Masat-1 satellite will use the amateur radio frequency band to downlink telemetry data. The downlink data will not be encrypted, so everyone will be able to receive it, decode and process.
Frequency bands employed
- Earth-to-satellite (uplink) on 2 m
- Satellite-to-Earth (downlink) on 70 cm
Satellite’s telemetry transmission frequency: 437.345 MHz +/- 10 kHz Doppler
The reason for the Doppler shift is the orbital velocity of 7-8 km/s, as when a transmitter is getting closer to the receiver the received signal’s frequency is shifted upwards, and when the transmitter is getting away from the receiver the received signal’s frequency is shifted downwards.
The satellite’s modulation scheme: (A1A) CW and 2-GFSK with 625 Hz frequency deviation (CW is clocked at 120 characters/minute, which is well-audible by ear).
Data rate of the 2-GFSK digital packets: 625 or 1250 bits/second (a PC with sound card and demodulation SW is required)
Minimum list of devices required for receiving Masat-1
- antenna suitable for the 70 cm band (in open air, pointed towards the sky)
- tuneable radio receiver with 70 cm SSB USB mode, such as FT-817, FT-897D, TS-2000, etc.
- PC with sound card, running the telemetry packet decoder SW in JAVA environment. The demodulator software can be downloaded from this website.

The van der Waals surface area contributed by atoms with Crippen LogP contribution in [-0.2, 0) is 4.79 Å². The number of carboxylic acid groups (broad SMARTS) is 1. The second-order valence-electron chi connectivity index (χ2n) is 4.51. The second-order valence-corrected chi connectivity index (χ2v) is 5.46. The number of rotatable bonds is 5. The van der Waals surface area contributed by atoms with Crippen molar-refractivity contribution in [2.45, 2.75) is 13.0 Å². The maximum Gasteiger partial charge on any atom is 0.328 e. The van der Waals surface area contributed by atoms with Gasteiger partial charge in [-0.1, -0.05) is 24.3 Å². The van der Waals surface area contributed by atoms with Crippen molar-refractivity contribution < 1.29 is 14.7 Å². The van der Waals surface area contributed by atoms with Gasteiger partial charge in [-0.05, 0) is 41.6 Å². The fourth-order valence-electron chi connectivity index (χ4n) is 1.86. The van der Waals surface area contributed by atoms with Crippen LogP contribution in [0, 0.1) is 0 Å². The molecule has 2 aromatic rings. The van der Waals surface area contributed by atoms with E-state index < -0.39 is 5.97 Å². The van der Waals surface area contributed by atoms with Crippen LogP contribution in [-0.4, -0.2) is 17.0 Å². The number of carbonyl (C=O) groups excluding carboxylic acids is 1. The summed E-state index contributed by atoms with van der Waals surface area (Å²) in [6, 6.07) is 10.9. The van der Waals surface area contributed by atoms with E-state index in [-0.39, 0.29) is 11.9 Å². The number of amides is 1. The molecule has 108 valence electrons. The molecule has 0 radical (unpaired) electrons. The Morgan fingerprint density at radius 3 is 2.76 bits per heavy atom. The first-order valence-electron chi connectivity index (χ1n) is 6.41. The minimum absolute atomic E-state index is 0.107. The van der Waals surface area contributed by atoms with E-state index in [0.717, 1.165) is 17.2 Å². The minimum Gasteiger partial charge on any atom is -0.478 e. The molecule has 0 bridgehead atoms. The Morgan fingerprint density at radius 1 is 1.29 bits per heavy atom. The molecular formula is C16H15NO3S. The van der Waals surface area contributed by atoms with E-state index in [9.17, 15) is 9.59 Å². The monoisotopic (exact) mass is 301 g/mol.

A minimal arrangement of the receiving station
The structure of a radio amateur station optimized for satellite reception
Timing of reception periods during the normal operation of Masat-1
The digital data packets are transmitted by 2-GFSK modulation, which is a 2-state frequency shift keying where “0″ corresponds to “carrier frequency – deviation”, “1″ corresponds to “carrier frequency + deviation”, but the modulating signal is not square, but filtered by a Gaussian filter (to improve spectral efficiency and reduce leakage). The following figure shows the modulating square signal, the Gaussian-filtered signal and the frequency modulated signal (the bit sequence employed is 010111100010010).
To collect as much data as possible, universities, colleges and enthusiastic radio amateurs are all encouraged to receive our telemetry data and send the captured data to us via the internet.